Books, journals only a click away for UG, PG students
Libraries of all varsities in Karnataka will be digitally connectedShruthi H M
Bengaluru: Students of graduate and postgraduate courses in the State will soon be able to access books and journals of different universities sitting in their college library. The Higher Education department in Karnataka has taken up an e-library initiative which would digitally connect the libraries of all universities in the State.
With this facility, all students can have access to a wide pool of study materials. Sources in the State Higher Education Council said the programme was already in the initial stages of implementation with e-content of some of the universities being made available on the government portal. "We have already started working on it and some of the content is available at present. It would take a couple of more months for implementing the scheme on a full scale," an official in the Higher Education Council said.
The e-library initiative is part of the larger ICT initiative taken up by the Higher Education department, which looks at overall automation and digitisation of higher education institutions in the State.
According to the plans at present, every university will make its e-content available on the common government portal set up for the purpose. This would be open to not just all universities but their affiliated colleges as well. This includes government, aided and unaided colleges affiliated to a university. The varsities will share the journals they are subscribing to and articles published by their faculty, apart from digitised books in their respective libraries. In addition, the entire catalogue of books available in every library will be hosted on this portal.
I R N Goudar, visiting professor and library advisor, Bangalore University explained: "In BU, we have already digitised 80 per cent of our content. We are in the process of uploading thesis of our research scholars. We have brought the catalogues of libraries of Jnanabharathi, Central College and University Law College on a common platform."
Goudar was earlier responsible for digitally collating the catalogue of all the libraries under University of Mysore.
In the future, the department could also explore inter-university book lending where a faculty or student of university can borrow books from the other varsity. This would provide an abundant pool of learning material. "Several universities abroad have this system in place already. It is not an unthinkable project. With some co-ordination, the department can constitute a committee for the same and look into coming up with rules and regulations for inter-university book lending" Goudar said.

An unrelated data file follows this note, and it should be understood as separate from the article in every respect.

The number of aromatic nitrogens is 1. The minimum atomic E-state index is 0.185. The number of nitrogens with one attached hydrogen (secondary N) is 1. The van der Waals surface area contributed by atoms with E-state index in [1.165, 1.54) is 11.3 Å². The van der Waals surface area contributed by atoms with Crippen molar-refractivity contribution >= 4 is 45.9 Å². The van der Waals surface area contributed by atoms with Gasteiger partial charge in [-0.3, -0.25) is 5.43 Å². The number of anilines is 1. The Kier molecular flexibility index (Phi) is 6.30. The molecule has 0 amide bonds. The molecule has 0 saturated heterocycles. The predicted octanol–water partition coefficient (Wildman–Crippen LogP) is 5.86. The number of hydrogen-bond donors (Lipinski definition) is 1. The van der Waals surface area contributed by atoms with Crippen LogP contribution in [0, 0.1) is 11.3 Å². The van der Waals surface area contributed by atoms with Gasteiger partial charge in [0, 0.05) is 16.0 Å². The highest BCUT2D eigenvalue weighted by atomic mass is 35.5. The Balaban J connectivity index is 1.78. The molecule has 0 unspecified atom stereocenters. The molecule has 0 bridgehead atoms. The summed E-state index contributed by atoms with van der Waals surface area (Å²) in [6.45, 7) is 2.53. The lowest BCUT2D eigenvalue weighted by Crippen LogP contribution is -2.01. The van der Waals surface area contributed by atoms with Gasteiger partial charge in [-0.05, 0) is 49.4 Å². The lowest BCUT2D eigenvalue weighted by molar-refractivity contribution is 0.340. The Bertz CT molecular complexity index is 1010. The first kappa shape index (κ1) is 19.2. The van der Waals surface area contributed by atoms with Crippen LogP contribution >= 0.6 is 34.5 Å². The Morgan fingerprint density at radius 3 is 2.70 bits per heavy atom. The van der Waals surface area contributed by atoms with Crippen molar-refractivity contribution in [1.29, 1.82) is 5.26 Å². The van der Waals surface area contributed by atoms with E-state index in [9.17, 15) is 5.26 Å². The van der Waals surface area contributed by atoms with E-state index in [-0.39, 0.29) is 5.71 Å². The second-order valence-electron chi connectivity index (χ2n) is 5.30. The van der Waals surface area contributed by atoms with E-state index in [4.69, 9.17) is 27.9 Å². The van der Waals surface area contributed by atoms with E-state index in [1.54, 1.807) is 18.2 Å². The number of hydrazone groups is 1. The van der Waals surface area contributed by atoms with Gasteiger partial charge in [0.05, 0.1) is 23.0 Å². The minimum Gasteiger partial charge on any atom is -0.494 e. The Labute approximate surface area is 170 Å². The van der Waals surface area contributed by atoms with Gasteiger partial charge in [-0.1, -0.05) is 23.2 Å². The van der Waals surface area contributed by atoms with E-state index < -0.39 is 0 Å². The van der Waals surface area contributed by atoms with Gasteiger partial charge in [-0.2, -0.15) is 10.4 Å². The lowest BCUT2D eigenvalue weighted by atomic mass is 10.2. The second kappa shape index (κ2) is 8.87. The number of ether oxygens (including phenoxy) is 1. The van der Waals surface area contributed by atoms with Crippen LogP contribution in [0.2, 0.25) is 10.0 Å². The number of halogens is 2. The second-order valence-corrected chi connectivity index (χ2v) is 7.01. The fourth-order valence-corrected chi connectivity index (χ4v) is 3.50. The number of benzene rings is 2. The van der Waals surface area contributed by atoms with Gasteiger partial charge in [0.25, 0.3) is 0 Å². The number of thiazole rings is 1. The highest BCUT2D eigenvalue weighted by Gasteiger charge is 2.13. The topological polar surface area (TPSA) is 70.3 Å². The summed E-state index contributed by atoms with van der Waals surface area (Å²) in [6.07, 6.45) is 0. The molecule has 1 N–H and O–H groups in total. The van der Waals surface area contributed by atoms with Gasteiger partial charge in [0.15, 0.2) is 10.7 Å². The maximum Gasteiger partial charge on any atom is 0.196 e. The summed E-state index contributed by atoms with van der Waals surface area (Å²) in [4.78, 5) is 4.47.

Not just this, the higher education department could also look at buying e-journals and sharing them with all universities, he pointed out. For instance, BU has spent around Rs 2.35 crore in buying e-books over the last three years. Instead of each university duplicating expenditure, the department could buy it on behalf of the universities and share it on its server. This could be done with partial funding between the universities and the department, Goudar added.
This ambitious project of the department could open doors to many opportunities for rural students, only if adequate infrastructure is provided.
Sreesha Kumar, Principal of Government First Grade College, HD Kote (the college is affiliated to University of Mysore) said that while they had a lot to benefit from such an initiative, the infrastructure needed to be developed. "We would need more computers for this to be effective. Without adequate infrastructure, students would not benefit from it. Also, for our students to make the best use of it, it would be helpful if there is Kannada e-content. Many students in rural areas usually are intimidated by English and they would hesitate to access the resources if it is not in the regional language."DH News Service